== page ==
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News Journal to cut Saturday print edition

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The News Journal will cut its Saturday print edition and publish a digital edition beginning in March, the publisher announced. | DBT PHOTO BY JACOB OWENS

NEW CASTLE – Faced with falling print circulations in recent years, The News Journal announced Wednesday that it will stop printing a Saturday edition in March and instead produce a digital edition of that day’s newspaper.

The change will begin March 19, and the Gannett-owned paper framed it as a move toward reader and advertiser trends. It will mean that Delaware’s largest media company will no longer have a daily printed newspaper for the first time in generations.

“The News Journal’s commitment to local journalism remains strong, but the platforms on which people are consuming news continue to evolve. We need to evolve with our readers,” said Mike Feeley, executive editor of the News Journal, in a statement announcing the change. “Our print newspapers remain a vital and important part of our strategy, but we are not just a newspaper. The vast majority of our readers come through Delaware Online, our mobile app and various social media platforms. We are making this change in response to subscriber and advertising trends.”

The newspaper’s editorial and sales staff will reportedly not be affected by the change, but they “will be even better aligned toward digital news delivery.” The digital edition, essentially an interactive PDF copy of the newspaper, will retain the normal features of the print edition as it has done for years.

The decision to cut a print edition comes as the cost of newsprint has risen rapidly amid production shortages and tariff fights in recent years, while the circulation of newspapers, especially traditionally larger metro papers, has fallen precipitously. The Saturday edition is typically among a daily paper’s weakest from a news standpoint, sandwiched between the standout Sunday edition and the end of the work week.

According to circulation audits for year-end of 2020 though, the News Journal still printed about 22,000 copies of the Saturday edition, more than other typically weaker sales days like Monday and Tuesday – suggesting that it was more important to retain the weekday block than cut the worst performing day. The newspaper, which is still the largest by circulation in Delaware, has shed tens of thousands of subscribers in the past few decades, a trend common for the industry that is struggling to flip the switch to online.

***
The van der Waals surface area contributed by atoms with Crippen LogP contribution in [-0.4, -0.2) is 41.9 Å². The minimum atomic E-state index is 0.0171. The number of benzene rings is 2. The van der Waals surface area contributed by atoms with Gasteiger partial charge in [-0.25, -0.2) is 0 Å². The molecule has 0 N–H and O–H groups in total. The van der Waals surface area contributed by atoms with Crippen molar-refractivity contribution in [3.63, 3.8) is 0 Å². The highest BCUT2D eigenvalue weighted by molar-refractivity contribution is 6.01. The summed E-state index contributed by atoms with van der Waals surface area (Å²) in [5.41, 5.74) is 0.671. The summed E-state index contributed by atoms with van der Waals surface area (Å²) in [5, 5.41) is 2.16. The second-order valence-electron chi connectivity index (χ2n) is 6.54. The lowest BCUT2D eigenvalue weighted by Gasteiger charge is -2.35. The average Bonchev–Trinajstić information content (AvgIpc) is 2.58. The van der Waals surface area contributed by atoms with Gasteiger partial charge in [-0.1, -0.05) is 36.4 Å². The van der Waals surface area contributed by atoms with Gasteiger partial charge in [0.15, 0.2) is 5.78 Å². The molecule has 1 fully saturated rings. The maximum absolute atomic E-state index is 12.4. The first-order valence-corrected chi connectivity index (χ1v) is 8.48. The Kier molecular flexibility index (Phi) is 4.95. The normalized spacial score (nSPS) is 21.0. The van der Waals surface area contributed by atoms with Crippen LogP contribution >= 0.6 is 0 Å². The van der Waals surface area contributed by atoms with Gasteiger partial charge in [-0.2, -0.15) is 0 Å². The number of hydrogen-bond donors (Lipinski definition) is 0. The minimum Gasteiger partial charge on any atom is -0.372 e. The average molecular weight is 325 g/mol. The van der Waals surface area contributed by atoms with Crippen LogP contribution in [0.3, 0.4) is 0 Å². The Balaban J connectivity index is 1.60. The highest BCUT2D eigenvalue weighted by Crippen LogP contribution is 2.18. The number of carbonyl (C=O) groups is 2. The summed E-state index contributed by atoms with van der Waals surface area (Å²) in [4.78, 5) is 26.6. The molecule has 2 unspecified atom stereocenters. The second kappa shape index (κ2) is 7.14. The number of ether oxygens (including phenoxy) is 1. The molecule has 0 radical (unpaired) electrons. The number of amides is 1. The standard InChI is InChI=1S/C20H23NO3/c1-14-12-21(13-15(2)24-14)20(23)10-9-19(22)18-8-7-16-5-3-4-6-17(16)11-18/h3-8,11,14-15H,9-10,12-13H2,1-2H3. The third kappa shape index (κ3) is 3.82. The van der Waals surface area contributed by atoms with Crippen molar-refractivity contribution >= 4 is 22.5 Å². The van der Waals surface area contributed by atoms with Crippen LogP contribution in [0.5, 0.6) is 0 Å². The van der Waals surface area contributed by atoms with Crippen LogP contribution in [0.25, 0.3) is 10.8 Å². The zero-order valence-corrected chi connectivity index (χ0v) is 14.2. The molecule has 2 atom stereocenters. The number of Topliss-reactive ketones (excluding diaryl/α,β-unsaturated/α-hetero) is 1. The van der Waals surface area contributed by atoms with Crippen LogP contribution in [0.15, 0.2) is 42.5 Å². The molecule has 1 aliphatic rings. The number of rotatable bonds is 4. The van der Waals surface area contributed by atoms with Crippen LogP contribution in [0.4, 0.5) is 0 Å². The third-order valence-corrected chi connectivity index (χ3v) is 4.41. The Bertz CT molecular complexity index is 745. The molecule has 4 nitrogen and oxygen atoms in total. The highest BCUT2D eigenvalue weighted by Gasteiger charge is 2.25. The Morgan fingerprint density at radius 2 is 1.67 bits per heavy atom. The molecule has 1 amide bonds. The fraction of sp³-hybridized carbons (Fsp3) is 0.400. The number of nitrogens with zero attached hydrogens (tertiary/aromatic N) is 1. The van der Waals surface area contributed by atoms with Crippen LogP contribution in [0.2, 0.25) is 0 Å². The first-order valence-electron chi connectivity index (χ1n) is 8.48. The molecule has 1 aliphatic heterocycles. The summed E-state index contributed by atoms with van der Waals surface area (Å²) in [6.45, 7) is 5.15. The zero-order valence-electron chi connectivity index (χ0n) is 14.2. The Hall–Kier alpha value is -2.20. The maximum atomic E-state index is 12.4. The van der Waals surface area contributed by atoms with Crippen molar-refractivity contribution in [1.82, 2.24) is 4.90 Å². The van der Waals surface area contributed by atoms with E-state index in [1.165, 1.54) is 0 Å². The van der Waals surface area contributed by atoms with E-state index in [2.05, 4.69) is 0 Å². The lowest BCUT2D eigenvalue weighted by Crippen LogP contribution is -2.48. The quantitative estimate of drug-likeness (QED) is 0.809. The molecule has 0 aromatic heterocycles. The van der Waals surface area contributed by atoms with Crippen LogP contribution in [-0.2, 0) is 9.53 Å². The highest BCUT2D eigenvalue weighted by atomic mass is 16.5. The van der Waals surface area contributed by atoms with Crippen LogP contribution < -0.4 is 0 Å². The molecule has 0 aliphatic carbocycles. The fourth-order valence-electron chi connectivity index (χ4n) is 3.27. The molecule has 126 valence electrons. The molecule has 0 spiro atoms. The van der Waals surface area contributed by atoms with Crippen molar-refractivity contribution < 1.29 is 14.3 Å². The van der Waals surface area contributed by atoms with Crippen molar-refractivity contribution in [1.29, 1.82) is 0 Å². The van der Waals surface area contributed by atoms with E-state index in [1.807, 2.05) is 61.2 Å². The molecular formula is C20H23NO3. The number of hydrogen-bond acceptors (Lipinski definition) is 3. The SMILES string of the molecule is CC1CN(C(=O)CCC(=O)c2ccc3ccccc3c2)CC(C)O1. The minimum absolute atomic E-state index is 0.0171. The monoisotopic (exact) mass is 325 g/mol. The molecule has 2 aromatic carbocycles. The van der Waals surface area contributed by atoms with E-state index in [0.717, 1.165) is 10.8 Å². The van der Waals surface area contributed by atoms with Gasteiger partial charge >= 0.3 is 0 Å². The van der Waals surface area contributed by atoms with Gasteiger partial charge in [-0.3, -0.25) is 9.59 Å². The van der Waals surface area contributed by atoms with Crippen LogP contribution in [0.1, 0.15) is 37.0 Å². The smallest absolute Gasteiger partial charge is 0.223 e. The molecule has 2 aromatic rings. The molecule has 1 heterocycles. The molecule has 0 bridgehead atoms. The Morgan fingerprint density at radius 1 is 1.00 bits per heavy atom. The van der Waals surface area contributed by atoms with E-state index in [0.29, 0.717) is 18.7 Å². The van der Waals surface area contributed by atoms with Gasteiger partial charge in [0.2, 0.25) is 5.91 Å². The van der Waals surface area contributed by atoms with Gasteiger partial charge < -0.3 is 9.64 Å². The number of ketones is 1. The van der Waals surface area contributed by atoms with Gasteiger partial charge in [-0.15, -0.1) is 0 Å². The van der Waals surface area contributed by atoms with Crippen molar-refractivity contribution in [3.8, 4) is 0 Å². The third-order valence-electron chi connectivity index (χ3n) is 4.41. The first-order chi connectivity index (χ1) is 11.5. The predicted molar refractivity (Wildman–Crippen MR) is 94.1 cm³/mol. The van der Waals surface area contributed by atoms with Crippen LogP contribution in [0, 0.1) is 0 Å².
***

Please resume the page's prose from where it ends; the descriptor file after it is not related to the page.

Last month, the News Journal got some good news when the Baltimore Sun reported considering a plan that would move the printing of its newspaper and that of its smaller sister publications to The News Journal’s printing plant off Route 141 starting at the end of January.

A major contract to print tens of thousands of copies of the Sun daily along with a handful of weekly local Maryland papers would be a boon to the News Journal’s plant – the Sun’s average weekday circulation is 43,000. The facility off West Basin Road near Interstate 95 survived Gannett’s wave of plant closures last year, as it closed 23 plants across the country to consolidate operations.

Printing plants commonly print outside work, often regional production of national newspapers like the New York Times, Washington Post and USA Today seeking to reach widespread audiences or niche publications looking for hundreds or thousands of copies. Losing such contracts and having prolonged periods when presses aren’t running can run up net losses for a printer.

The introduction of a major print run like the Sun in New Castle will also lead to inevitable logistical changes. The Sun’s print copy deadlines will be earlier for reporters and editors to account for the added hour-long drive from New Castle to Baltimore in order to ensure that readers don’t notice a change in delivery service.

Editor’s note: This story incorrectly originally said that Delaware would no longer have a daily printed newspaper, but the Dover-based Delaware State News will continue to print daily. We regret the error. 

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